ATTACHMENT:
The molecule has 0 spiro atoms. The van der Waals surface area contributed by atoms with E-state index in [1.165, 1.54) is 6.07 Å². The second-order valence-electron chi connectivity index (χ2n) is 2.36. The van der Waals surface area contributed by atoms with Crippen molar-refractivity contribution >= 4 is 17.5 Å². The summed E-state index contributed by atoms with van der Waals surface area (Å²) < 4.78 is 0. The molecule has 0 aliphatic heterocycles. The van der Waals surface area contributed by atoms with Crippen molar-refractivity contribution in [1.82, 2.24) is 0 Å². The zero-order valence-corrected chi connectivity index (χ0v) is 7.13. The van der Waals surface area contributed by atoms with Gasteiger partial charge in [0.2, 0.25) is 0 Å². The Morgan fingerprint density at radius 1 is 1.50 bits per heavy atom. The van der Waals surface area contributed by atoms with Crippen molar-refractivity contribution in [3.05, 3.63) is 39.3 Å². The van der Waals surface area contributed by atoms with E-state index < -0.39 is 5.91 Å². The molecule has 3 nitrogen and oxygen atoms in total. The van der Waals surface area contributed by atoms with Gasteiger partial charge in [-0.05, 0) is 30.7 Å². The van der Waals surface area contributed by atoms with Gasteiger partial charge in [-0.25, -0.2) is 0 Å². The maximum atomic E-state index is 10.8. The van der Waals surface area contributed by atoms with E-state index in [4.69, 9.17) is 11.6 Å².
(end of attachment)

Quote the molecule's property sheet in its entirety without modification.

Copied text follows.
The molecule has 0 spiro atoms. The van der Waals surface area contributed by atoms with E-state index in [1.165, 1.54) is 6.07 Å². The second-order valence-electron chi connectivity index (χ2n) is 2.36. The van der Waals surface area contributed by atoms with Crippen molar-refractivity contribution >= 4 is 17.5 Å². The summed E-state index contributed by atoms with van der Waals surface area (Å²) < 4.78 is 0. The molecule has 0 aliphatic heterocycles. The van der Waals surface area contributed by atoms with Crippen molar-refractivity contribution in [1.82, 2.24) is 0 Å². The zero-order valence-corrected chi connectivity index (χ0v) is 7.13. The van der Waals surface area contributed by atoms with Gasteiger partial charge in [0.2, 0.25) is 0 Å². The Morgan fingerprint density at radius 1 is 1.50 bits per heavy atom. The van der Waals surface area contributed by atoms with Crippen molar-refractivity contribution in [3.05, 3.63) is 39.3 Å². The van der Waals surface area contributed by atoms with E-state index < -0.39 is 5.91 Å². The molecule has 3 nitrogen and oxygen atoms in total. The van der Waals surface area contributed by atoms with Gasteiger partial charge in [-0.05, 0) is 30.7 Å². The van der Waals surface area contributed by atoms with Gasteiger partial charge in [-0.25, -0.2) is 0 Å². The maximum atomic E-state index is 10.8. The van der Waals surface area contributed by atoms with E-state index in [4.69, 9.17) is 11.6 Å².